1. Not trying to troll at all…I just think that it is rather sad that Amazon doesn’t seem to be scrutinized for their rather blatant disregard for authors and consumers as they play out petty arguments (for example, blocking certain companies from having books being sold on Amazon until they receive the terms of whatever deal they are chasing). I don’t think that benefits anyone, Apple customer or not.

        1. If you’re not trolling then you seem to not understand the difference between price fixing and a retailer demanding higher profit margins.

      2. David Emil Henderson Jack C Thursday, July 3, 2014

        “artificially fix ebook prices high”? There’s nothing artificial about setting prices that adequately compensate authors for their hard work. Many of them devote a year or more to a book, not counting the prior years of research and experience necessary for a quality outcome.

        Of course, if quality doesn’t matter to you….

  2. there’s lots of content out there, and if you accept the matchbox principle, there should be no issues with pricing, as the market is growing. the production of ebooks should be simplified, for authors and content creators, if there is an issue, getting content into the format easily and cheaply should be the issue that matters, and having the same content rated correctly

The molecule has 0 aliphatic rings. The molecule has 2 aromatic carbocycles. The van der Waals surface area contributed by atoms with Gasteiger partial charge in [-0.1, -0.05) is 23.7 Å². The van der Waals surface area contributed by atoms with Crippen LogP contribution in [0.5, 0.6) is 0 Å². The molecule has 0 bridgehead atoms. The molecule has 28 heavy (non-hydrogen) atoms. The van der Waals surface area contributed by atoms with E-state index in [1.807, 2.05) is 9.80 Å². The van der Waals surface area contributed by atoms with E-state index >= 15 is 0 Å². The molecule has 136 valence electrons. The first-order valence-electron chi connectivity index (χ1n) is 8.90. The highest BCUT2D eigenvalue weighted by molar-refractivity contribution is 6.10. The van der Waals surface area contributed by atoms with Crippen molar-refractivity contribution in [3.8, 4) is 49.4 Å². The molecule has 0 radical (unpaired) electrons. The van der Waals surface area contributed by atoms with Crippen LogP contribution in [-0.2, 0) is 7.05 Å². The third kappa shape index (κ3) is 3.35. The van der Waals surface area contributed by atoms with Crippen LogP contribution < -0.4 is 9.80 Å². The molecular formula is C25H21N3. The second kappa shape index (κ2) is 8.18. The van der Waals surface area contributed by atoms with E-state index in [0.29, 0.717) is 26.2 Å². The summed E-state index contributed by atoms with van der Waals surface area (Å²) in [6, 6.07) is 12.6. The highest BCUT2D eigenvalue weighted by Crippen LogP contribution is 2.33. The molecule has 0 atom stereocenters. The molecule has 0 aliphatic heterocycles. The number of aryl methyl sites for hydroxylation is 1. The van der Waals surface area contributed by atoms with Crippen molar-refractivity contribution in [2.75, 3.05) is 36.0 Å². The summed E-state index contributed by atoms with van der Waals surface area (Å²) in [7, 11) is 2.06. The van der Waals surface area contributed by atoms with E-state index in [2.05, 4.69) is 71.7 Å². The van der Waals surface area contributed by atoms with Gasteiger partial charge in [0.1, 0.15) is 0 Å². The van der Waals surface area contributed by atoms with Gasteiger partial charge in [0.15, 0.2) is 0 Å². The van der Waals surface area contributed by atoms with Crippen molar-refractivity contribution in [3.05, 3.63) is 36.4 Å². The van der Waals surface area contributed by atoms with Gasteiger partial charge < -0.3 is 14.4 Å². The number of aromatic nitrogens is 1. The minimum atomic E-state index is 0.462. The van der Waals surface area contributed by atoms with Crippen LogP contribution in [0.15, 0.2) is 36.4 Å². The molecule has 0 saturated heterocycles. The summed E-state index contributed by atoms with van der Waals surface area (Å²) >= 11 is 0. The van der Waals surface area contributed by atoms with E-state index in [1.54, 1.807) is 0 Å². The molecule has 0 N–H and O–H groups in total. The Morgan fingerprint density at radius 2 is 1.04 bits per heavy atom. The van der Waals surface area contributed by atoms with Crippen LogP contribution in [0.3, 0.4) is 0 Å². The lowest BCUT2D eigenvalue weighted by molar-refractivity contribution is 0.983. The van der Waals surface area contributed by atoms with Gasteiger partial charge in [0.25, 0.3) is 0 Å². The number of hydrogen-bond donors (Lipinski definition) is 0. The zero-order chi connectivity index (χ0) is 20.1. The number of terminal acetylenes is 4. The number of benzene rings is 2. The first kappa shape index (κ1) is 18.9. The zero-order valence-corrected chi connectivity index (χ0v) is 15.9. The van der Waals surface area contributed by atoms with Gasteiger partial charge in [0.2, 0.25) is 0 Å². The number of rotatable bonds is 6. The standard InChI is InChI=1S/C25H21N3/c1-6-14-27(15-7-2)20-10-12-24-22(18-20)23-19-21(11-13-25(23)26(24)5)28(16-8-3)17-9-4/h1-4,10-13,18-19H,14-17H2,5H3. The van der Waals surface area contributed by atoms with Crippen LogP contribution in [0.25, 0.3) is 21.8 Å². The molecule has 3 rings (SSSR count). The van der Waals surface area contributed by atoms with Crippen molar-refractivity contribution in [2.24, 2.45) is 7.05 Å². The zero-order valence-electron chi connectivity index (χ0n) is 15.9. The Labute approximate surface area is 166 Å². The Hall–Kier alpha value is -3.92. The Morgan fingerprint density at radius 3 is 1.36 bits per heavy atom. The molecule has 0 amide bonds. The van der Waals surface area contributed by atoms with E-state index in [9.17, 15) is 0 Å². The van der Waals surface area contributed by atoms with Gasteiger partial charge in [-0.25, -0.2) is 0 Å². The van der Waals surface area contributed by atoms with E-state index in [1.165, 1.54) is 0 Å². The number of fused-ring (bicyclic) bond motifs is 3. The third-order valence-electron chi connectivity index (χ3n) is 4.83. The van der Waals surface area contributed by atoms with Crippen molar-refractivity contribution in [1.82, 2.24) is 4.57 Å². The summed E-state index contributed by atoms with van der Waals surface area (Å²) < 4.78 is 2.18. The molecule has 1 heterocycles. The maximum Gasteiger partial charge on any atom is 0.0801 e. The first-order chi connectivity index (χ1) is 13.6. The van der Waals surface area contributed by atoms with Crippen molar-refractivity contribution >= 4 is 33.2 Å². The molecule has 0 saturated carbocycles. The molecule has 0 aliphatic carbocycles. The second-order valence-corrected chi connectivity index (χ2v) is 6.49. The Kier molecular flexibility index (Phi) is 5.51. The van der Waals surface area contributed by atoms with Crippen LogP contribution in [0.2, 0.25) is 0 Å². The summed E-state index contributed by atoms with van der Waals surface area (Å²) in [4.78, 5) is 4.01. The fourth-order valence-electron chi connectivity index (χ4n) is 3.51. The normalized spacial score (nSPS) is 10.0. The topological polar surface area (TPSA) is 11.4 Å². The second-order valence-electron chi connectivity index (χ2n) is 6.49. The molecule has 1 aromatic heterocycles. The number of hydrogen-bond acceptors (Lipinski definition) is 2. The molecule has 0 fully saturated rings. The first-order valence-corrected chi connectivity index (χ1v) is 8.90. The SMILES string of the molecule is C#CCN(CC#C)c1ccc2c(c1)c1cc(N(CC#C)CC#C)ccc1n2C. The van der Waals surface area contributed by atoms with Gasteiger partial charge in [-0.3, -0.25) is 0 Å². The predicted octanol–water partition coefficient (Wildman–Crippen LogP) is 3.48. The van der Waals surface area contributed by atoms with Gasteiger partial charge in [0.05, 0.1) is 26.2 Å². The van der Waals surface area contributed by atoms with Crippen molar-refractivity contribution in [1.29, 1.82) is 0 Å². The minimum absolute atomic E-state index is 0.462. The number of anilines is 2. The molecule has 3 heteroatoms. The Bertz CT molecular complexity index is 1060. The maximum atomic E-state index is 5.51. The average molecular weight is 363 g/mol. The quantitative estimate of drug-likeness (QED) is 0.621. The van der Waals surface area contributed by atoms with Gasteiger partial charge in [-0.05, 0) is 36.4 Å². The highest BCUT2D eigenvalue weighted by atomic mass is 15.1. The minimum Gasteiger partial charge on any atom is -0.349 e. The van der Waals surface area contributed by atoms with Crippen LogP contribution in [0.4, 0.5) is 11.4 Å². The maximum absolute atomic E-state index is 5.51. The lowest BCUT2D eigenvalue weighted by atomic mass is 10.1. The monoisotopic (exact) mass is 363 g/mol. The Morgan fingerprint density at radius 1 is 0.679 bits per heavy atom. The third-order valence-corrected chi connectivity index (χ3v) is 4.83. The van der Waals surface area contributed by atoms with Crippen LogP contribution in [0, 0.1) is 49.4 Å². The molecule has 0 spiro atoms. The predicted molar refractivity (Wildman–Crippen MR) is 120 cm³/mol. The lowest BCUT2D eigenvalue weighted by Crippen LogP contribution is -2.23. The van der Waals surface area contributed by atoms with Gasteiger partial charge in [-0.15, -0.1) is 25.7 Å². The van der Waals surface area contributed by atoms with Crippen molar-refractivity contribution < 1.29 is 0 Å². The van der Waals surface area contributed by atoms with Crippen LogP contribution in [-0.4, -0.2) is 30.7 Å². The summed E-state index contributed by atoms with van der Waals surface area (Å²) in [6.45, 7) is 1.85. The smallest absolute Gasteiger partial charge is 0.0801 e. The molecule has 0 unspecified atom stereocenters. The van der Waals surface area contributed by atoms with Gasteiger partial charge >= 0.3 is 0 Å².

3. Wow. Rather surprised at the bias of this article. When amazon speaks to controlling prices they are talking about… Controlling priceing not revenue splits or commission. This is about whether suppliers can dictate what Amazon must charge customers.

    1. No, it’s not – it’s about the terms that Amazon gets. See my comment to Jack above.

  4. I disagree with the ~editorial spin here. To tie this issue with the notion that authors will get paid less strikes me as not only a stretch, but also a disingenuous oversimplification.

    First, the notion that cutting the price of a product will necessarily decrease overall revenues (what the Author takes home) is patently absurd. I’m sort of assuming that paragraph was a bit of a mistake, but often cutting the price of a product lets you sell far more units and actually generate greater revenue. There are entire industries that are fabulously profitable relying on the notion of selling more units for less.

    Second, Amazon doesn’t set the amount that authors get paid; publishers do. If Amazon is handling the entire inventory/fulfillment/distribution/support chains for the ebooks they sell, the cost structure for Publishers is radically different and so one might ask whether or not authors are due a greater piece of the gross/net for that sort of product from the Publishers. Isn’t a question directed at Publishers on this issue a more pertinent one (I use the phrase “more pertinent” a bit loosely here, as the Amazon connection isn’t pertinent at all)?

    1. Laura Hazard Owen Jack C Wednesday, July 2, 2014